encourage creativity and there are some very specific things that there are some specific things we can do to do that. if you take a look at the u.s. patent office, you will see fewer and fewer american citizens getting patents from the u.s. patent office, more and more foreign citizens getting foreign patents. we ought to encourage creativity in small business america and we need some specific programs to do that. >> thank you. now mr. batten. >> thank you. i think there are two things we have to do. first of all, we have to stop our government from working against small business people. i recently walked down the street in mecina, iowa, half the town was boarded up. instead of dealing with those business people that want to get back in business they're not helping them at all. the second thing we have to do is have it start working for small business people. you're going to talk about
diversification. it's not like diversification back east. the next nearest small town, you don't get people to relocate there, if the town's already dead already boarded up. you see to it that those rural development projects we tack about like community based tax insurance. so that when you fall on hard times, you will not lose your tax base, it will be made up for the federal subsidized insurance proposal. make up the difference between the income the town was collecting and that which they're now collecting now. >> deal with health care facilities. people move into areas based on whether there will be health care for the area. we have to promote what i'm promoting, see to it that we pay off doctors and nurses educations, you have to change the environment in order to attract people into rural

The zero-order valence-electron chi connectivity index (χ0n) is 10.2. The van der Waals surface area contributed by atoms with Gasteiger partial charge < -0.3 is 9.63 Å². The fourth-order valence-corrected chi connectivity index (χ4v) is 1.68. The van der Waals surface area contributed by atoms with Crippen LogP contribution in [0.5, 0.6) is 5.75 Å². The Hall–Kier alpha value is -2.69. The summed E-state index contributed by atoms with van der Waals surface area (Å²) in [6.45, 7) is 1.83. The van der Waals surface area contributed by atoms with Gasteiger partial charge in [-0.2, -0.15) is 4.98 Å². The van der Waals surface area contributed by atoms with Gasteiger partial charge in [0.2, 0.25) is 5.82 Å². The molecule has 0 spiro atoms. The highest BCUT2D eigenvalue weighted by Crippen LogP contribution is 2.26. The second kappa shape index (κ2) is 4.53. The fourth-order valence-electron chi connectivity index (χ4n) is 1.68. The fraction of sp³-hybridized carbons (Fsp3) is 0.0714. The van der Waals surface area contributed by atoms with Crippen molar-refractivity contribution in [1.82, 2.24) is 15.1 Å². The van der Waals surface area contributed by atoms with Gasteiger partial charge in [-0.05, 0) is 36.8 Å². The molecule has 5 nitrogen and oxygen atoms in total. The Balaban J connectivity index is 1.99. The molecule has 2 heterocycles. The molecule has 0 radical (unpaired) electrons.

america, in order to be able to diversify. government can do that, and we can do it without wasting money. >> during my time in arizona, i made a special effort to lead rural redevelopment. what i learned was, diversification is possible it's possible in any town in america, what it takes is leadership, bringing the local people together inventoring your resources and to reach out to create jobs. we can see that success in arizona today. i do the same thing as president. the agriculture extension service was created in 1914 when we had the same problems, only in the rural sector. it brought together federal resources, states, the state